Starbucks: Schultz Back in the Brew

18 Pages Posted: 18 Jun 2009

See all articles by Amy Lemley

Amy Lemley

University of Virginia - Darden School of Business

Scott A. Snell

University of Virginia - Darden School of Business; Cornell University - School of Industrial and Labor Relations

Abstract

Can the return of its founding CEO turn a lagging Starbucks around? Howard Shultz must map a strategy that addresses the company's decreasing sales and perhaps too rapid growth. Had the previous CEO's efforts to streamline operations compromised the Starbucks experience or was a changing economy to blame? Schultz considers whether to close existing stores, slow U.S. growth while expanding overseas, and improve the customer experience, which he believed had eroded the company's value proposition.

Excerpt

UVA-OB-0970

April 21, 2009

STARBUCKS: SCHULTZ BACK IN THE BREW

It was a startling announcement: Starbucks CEO Jim Donald had been fired, and founder Howard Schultz was coming back to his former position as CEO. The news came on January 7, 2008, eight years after Schultz had handed over operational control of the company. During that time, Starbucks had become the most successful coffee retailer in the world, with more than 15,000 stores in 19 regions of the globe, arguably having transformed the industry in the process. Starbucks' customer service had reset the benchmark for the fast-food industry, its approach to managing people had raised the bar for best practice, and until recently its shareholders had seen triple-digit returns.

Yet for all it had done right, had it done something wrong? Starbucks' stock price had dropped 50% since 2006, from around $ 32 in January of that year to only $ 18 on the day of Schultz's return the next year. In a memo released that same day, Schultz offered an explanation. “If we take an honest look at Starbucks today,” Schultz wrote, “then we know that we are emerging from a period in which we invested in infrastructure ahead of the growth curve. Although necessary, it led to bureaucracy.” To prevent a more serious financial crisis and rescue the faltering U.S.-retail business, Schultz had to quickly implement a turnaround plan (Exhibit 1 shows stock prices).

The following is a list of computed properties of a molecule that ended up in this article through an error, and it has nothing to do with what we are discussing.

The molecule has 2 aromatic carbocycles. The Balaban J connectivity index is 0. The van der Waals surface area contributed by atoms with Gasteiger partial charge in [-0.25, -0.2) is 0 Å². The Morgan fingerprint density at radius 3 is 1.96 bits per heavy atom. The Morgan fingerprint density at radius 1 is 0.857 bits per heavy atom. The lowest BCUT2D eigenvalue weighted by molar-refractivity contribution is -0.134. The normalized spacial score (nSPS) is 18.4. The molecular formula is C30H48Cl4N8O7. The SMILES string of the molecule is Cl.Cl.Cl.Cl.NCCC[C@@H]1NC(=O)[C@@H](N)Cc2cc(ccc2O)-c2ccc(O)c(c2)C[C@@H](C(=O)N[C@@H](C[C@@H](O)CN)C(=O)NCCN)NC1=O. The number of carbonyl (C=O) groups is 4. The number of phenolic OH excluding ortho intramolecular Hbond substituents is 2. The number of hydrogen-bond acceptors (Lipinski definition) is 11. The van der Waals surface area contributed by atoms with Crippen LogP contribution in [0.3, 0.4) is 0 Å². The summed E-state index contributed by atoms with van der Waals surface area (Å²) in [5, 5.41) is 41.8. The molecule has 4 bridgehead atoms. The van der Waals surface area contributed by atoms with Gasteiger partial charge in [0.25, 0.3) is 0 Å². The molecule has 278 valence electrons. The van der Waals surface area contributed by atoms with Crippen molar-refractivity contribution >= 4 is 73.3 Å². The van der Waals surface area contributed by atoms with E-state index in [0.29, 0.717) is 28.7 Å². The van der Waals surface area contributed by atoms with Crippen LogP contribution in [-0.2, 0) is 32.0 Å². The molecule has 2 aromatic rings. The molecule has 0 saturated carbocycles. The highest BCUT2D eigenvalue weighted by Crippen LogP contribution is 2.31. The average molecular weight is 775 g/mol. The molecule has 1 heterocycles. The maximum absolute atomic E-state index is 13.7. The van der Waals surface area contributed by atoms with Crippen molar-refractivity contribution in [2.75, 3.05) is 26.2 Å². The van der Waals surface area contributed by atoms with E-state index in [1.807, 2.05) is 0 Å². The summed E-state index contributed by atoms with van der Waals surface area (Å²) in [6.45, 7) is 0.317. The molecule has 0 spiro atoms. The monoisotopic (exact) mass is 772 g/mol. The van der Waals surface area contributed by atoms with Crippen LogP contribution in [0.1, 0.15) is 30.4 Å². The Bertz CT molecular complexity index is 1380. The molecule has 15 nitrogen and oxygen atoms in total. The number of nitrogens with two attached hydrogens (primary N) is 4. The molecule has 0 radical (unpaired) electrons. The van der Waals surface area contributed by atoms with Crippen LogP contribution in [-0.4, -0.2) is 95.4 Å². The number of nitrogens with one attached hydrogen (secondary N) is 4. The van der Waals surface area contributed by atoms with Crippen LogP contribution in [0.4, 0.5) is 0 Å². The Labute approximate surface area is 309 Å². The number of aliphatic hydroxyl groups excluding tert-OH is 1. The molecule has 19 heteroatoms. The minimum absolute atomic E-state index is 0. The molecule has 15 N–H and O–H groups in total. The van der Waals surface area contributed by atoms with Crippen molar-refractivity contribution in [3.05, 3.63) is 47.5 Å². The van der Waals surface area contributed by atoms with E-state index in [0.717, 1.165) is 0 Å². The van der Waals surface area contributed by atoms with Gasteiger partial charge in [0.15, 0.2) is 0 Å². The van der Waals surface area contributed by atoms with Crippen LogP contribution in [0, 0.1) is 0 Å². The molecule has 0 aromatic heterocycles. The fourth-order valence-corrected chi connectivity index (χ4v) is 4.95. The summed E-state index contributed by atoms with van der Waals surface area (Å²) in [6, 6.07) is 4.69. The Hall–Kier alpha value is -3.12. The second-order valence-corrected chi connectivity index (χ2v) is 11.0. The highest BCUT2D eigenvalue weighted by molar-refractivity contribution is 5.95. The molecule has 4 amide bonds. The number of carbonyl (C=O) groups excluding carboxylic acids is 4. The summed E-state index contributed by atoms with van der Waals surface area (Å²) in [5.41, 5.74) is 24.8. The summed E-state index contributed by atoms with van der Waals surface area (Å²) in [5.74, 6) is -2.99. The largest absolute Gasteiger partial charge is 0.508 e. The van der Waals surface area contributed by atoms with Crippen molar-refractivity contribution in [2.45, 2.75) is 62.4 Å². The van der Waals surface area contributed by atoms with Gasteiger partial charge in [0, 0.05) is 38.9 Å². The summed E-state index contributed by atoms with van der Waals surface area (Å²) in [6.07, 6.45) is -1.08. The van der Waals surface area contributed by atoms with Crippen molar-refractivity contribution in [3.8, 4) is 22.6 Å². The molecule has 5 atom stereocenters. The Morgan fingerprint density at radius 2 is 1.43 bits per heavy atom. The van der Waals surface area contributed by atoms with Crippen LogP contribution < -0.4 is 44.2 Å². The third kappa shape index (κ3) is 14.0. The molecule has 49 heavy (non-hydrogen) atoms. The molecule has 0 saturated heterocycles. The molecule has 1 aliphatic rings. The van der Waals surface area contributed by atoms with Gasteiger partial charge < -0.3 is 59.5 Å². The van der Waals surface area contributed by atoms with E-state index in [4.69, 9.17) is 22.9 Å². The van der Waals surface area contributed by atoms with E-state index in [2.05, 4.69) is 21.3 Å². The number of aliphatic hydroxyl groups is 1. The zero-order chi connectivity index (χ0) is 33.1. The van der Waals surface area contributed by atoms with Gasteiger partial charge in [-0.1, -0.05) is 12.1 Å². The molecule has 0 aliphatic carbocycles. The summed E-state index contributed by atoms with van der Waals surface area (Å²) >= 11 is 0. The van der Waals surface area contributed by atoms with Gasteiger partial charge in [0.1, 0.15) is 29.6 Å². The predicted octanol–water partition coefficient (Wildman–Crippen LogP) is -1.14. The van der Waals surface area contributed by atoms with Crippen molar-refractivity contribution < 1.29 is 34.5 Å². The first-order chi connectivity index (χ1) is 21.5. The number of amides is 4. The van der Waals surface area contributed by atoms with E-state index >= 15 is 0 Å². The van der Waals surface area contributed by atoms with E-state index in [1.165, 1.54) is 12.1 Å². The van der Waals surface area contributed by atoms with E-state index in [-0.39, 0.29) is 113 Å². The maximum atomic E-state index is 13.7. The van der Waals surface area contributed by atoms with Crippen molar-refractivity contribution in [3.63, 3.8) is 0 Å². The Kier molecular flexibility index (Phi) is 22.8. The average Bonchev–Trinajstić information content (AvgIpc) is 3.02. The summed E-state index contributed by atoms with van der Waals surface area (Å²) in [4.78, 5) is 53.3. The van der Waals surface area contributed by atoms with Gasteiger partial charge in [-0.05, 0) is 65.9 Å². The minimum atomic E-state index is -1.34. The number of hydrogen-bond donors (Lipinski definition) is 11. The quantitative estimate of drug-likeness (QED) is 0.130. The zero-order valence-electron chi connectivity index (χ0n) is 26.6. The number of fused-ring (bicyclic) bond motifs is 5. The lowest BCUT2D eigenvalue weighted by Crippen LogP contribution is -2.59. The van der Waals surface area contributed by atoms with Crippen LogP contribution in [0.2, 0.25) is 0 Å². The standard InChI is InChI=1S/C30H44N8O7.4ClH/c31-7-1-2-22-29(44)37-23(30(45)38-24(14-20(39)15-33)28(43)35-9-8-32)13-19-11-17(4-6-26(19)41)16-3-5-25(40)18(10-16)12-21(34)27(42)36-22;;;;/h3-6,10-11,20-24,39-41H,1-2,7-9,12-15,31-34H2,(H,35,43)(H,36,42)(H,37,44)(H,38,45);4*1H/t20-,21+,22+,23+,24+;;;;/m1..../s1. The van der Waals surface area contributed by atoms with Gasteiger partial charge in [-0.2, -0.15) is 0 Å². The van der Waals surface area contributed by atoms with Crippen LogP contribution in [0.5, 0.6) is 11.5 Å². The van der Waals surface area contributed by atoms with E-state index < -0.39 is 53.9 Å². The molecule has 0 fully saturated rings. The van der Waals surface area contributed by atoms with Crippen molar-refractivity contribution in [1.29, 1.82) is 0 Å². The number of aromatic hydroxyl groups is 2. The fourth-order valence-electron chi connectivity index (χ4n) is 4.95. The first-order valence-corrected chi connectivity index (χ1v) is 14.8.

Creating the Third Place

. . .

Keywords: strategy map, brand turnaround, competition, changing economy, value creation, leadership

Suggested Citation

Lemley, Amy and Snell, Scott A., Starbucks: Schultz Back in the Brew. Darden Case No. UVA-OB-0970. Available at SSRN: https://ssrn.com/abstract=1421632

Amy Lemley

University of Virginia - Darden School of Business

P.O. Box 6550
Charlottesville, VA 22906-6550
United States

Scott A. Snell (Contact Author)

University of Virginia - Darden School of Business ( email )

P.O. Box 6550
Charlottesville, VA 22906-6550
United States

HOME PAGE: http://www.darden.virginia.edu/html/direc_detail.aspx?styleid=2&id=10766

Cornell University - School of Industrial and Labor Relations ( email )

393 Ives Hall
Ithaca, NY 14853-3901
United States

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